It all started back in November 1980; I helped publish a pamphlet written by two English friends of mine, Gary Ling and Peter Stremes, who were undergraduates at the University of Aberdeen.
We were among a group of free marketeers who had won the national elections of the Conservative Students, and, being idealistic youths, wanted to change the world.
Apart from opposing Soviet expansionism abroad or trade union malevolence at home, we believed that student grants were inadequate and that, if our government replaced them with loans, a university degree would be more affordable for more people.
Anecdotally, in my own architecture course my Norwegian classmates on student loans had no money worries. More importantly, our empirical research found that countries with loan systems had higher proportions of women and those from low-income households at university than we did in the UK.
This evidence coincided with a belief that access to university had to expand – but how could that be financed from general taxation, especially at a time when public spending was being cut?
And anyway, why should the British people subsidise a minority to have the potential of earning 40 per cent more than those not going to ivory towers?
What we had was middle-class socialism, a policy where the many transferred wealth to the few.
Student loans instead of grants were a no-brainer. They could help the government expand university places and open up British society to be much more meritocratic.
We eventually won the argument, and once introduced in 1990, the next logical step was for students to contribute to their tuition fees, again available via a loan. Thus for students the question of graduate debt was bundled together, while for universities the issues of student support and how their teaching is funded remained separate.
Thanks to Jeremy Corbyn’s deceitful election pledge to abolish student debt (which he changed to an “aspiration” after the election), the government is caught like a rabbit in the headlights of an electoral juggernaut. It fears being squished to a pulp by millennials voting to have their debt written off and any future debt from studying avoided.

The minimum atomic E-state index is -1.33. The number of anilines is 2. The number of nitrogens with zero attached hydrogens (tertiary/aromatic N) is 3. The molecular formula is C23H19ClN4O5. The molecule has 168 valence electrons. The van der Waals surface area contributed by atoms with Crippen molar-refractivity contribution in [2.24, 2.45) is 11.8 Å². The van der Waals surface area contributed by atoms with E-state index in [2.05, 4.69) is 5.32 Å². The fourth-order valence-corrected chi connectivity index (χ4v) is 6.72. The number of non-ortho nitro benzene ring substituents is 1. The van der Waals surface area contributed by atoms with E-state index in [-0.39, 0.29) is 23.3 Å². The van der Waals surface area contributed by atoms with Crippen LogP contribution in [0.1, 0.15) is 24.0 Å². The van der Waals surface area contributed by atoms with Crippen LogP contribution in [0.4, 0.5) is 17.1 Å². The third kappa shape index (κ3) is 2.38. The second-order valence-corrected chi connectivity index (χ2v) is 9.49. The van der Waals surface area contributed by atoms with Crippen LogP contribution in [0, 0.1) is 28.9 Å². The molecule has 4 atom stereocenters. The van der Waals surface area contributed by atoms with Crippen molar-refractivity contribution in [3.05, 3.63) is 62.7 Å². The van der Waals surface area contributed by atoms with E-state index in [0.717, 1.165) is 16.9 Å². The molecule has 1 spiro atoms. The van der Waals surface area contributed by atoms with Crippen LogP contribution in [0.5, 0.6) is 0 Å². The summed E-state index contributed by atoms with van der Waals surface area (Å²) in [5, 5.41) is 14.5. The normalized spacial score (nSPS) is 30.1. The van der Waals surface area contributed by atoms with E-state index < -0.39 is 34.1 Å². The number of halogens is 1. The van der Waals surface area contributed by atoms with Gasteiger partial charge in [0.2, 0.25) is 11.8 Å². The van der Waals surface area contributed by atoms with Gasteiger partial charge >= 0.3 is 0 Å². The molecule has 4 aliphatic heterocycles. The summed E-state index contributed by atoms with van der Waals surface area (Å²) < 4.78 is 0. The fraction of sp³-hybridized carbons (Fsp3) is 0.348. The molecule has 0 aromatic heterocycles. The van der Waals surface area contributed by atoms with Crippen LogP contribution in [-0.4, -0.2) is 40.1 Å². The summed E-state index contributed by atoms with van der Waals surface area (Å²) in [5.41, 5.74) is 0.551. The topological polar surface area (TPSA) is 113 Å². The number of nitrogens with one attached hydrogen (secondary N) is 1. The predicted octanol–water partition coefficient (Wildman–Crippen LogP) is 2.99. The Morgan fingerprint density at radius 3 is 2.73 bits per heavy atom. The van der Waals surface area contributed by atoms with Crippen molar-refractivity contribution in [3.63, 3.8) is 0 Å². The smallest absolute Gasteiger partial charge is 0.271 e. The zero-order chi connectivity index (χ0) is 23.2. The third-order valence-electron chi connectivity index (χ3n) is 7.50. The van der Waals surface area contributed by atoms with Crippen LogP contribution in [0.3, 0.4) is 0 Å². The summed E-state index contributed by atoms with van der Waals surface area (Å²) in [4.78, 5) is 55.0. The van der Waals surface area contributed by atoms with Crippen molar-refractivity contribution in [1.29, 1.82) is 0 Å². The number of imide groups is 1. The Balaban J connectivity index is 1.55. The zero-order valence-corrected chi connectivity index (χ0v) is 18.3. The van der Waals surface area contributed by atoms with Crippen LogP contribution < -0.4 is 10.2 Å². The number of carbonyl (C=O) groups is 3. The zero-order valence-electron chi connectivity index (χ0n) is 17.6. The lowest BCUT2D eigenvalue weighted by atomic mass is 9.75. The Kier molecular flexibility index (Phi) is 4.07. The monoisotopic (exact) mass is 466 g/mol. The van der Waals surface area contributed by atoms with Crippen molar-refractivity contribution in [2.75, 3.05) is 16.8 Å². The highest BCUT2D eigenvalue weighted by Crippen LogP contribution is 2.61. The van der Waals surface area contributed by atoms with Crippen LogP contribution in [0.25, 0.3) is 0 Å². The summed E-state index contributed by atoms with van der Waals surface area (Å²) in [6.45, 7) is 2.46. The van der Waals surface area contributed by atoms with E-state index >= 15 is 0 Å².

It needs to hold its nerve, go on the front foot, and hop out of the way.
Instead, almost 40 years after the loan debate started, the government is commissioning yet another study in the belief that the system is broken. And in some regards it is – but not in the way most people think.
First, the focus on undergraduate and graduate discomfort highlights the bundle of total debt, but we need to treat support for living costs and tuition fees entirely separately.
It should be for students to decide what their lifestyles will be while studying, and these loans should be fully repayable, except where there are (rightly) scholarships, bursaries or other grant awards that have been earned and are not to be repaid.
For tuition fees, it is true that raising the cap has not led to an open market with different levels of fees for competing courses or universities. The reason for this simple: demand is greater than supply, and the ceiling for the best universities appears to be too low.
This is why less reputable institutions can get away with charging the same as Cambridge, Oxford, UCL, Imperial, and Edinburgh, which are ranked in the world’s top 30 universities.
Whatever the government does, it has to ensure that our best universities are able to maintain and develop their quality. We need to be able to allow them to charge more, while expanding the availability of part-time and intermediary courses in the rest of tertiary education.
The idea of forcing some arts courses to cut their fees is very likely to create a perverse incentive, whereby students think them worthless rather than flock to them.
If we had a genuinely radical Conservative government, it would be encouraging more private suppliers to enter all levels of tertiary education, expanding capacity so the market would set its own price points through diversity in the product, its duration, and reputation.
We also need greater positivity, giving recognition to the success we have seen: a system that, due to societal prejudices and financial constraints, used to produce a relatively small number of graduates that were predominantly privileged and male has now changed into one that attracts record numbers of women and students from poor backgrounds.
It is only right that graduates contribute to gaining the benefits they receive. Introducing reforms that return the burden of costs to ordinary taxpayers would be a regressive step and should be resisted.